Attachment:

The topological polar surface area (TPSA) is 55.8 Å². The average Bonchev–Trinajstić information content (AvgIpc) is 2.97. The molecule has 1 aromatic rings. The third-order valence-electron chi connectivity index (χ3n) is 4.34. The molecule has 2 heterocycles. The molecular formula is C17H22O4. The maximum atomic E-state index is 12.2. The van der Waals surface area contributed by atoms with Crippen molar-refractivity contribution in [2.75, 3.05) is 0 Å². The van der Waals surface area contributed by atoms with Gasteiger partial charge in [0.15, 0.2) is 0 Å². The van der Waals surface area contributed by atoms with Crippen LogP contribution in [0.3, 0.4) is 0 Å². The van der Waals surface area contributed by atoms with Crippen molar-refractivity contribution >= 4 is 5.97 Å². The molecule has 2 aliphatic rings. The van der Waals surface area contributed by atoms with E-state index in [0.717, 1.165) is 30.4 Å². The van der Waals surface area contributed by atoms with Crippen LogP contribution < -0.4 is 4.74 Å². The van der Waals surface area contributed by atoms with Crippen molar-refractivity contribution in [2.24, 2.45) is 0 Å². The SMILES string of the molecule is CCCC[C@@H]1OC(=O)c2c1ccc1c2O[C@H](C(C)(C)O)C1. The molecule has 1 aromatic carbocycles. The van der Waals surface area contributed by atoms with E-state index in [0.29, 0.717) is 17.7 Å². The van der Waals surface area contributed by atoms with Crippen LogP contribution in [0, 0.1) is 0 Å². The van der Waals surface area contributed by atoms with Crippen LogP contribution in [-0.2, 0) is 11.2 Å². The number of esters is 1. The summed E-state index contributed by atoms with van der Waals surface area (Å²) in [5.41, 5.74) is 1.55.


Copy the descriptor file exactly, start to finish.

The topological polar surface area (TPSA) is 55.8 Å². The average Bonchev–Trinajstić information content (AvgIpc) is 2.97. The molecule has 1 aromatic rings. The third-order valence-electron chi connectivity index (χ3n) is 4.34. The molecule has 2 heterocycles. The molecular formula is C17H22O4. The maximum atomic E-state index is 12.2. The van der Waals surface area contributed by atoms with Crippen molar-refractivity contribution in [2.75, 3.05) is 0 Å². The van der Waals surface area contributed by atoms with Gasteiger partial charge in [0.15, 0.2) is 0 Å². The van der Waals surface area contributed by atoms with Crippen LogP contribution in [0.3, 0.4) is 0 Å². The van der Waals surface area contributed by atoms with Crippen molar-refractivity contribution >= 4 is 5.97 Å². The molecule has 2 aliphatic rings. The van der Waals surface area contributed by atoms with E-state index in [0.717, 1.165) is 30.4 Å². The van der Waals surface area contributed by atoms with Crippen LogP contribution < -0.4 is 4.74 Å². The van der Waals surface area contributed by atoms with Crippen molar-refractivity contribution in [2.24, 2.45) is 0 Å². The SMILES string of the molecule is CCCC[C@@H]1OC(=O)c2c1ccc1c2O[C@H](C(C)(C)O)C1. The molecule has 1 aromatic carbocycles. The van der Waals surface area contributed by atoms with E-state index in [0.29, 0.717) is 17.7 Å². The van der Waals surface area contributed by atoms with Crippen LogP contribution in [0, 0.1) is 0 Å². The van der Waals surface area contributed by atoms with Crippen LogP contribution in [-0.2, 0) is 11.2 Å². The number of esters is 1. The summed E-state index contributed by atoms with van der Waals surface area (Å²) in [5.41, 5.74) is 1.55.